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United States Department of Agriculture

Agricultural Research Service

Title: Evidence for Widespread Epistatic Interactions Influencing Marek's Disease Virus Viremia Levels in Chicken

Authors
item Cheng, Hans
item Zhang, Yong - BEIJING GENOME INSTITUTE
item Muir, William - PURDUE UNIVERSITY

Submitted to: Cytogenetics and Genome Research
Publication Type: Peer Reviewed Journal
Publication Acceptance Date: September 21, 2006
Publication Date: July 31, 2007
Citation: Cheng, H.H., Zhang, Y., Muir, W. 2007. Evidence for widespread epistatic interactions influencing Marek's disease virus viremia levels in chicken. Cytogenetics and Genome Research. 117:313-318.

Interpretive Summary: Marek’s disease (MD) is an economically-important disease of chickens caused by a pathogenic virus known as the Marek’s disease virus (MDV). Currently, vaccines have controlled the problem but new emerging viral strains that vaccines cannot control are being encountered more frequently. With the advent of the chicken genome sequence and other modern genomic tools, the possibility exists to identify genes that confer resistance to MD. This information could be used in breeding programs to select for chickens with superior disease resistance. In this paper, we show that many more important regions containing disease resistance genes can be found if you incorporate 2-way epistatic interactions into the analyses. This result suggests that MD resistance is highly complex and involves interacting networks. This information greatly enhances our understanding of this MD resistance and has implications on other complex traits and the ability to improve animals through genetic markers.

Technical Abstract: Marek’s disease, a T cell lymphoma induced by the Marek’s disease virus (MDV), is the main chronic infectious disease concern threatening the poultry industry. Enhancing genetic resistance to MD in commercial poultry is an attractive method to augment MD vaccines, which is currently the control method of choice. In order to implement this control strategy through marker-assisted selection (MAS), it is necessary to identify quantitative trait loci (QTL) or genes that influence MD incidence. Previous studies have demonstrated that it is possible to identify QTL that confer MD resistance in both experimental and commercial chickens. With the advent of the chicken genome sequence and new genomic tools, the line 6 x 7 F2 experimental resource population was re-evaluated by screening 3072 single nucleotide polymorphism (SNP) on 80 selective progeny and testing for the presence of 2-way epistatic interactions. As a result of having 709 fully informative genetic markers, a large number of highly significant interactions that involved loci located through the majority of the genome were identified that account for Marek’s disease virus (MDV) viremia titers in infected birds. Even after five rounds of screening where the most significant locus was removed, many highly significant interactions remained. These results suggest that resistance to MD is highly complex and will require the incorporation of epistatic interaction analyses and functional genomic approaches to reveal the underlying genetic basis.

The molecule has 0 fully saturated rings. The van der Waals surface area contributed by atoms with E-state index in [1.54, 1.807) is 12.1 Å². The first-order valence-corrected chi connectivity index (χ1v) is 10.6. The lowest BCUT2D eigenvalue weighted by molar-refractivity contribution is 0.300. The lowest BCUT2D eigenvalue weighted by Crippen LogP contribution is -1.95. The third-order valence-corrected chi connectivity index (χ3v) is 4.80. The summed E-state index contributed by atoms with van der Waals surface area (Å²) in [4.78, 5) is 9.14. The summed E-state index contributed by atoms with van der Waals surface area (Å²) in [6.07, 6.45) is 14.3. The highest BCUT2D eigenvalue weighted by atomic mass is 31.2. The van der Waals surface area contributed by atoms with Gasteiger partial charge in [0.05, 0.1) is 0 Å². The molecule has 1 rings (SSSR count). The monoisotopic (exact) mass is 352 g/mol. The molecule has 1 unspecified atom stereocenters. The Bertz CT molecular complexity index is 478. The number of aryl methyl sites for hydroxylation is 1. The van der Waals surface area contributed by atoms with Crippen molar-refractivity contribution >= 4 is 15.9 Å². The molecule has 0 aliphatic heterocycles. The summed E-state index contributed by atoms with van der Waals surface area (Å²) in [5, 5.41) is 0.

Last Modified: 10/23/2014
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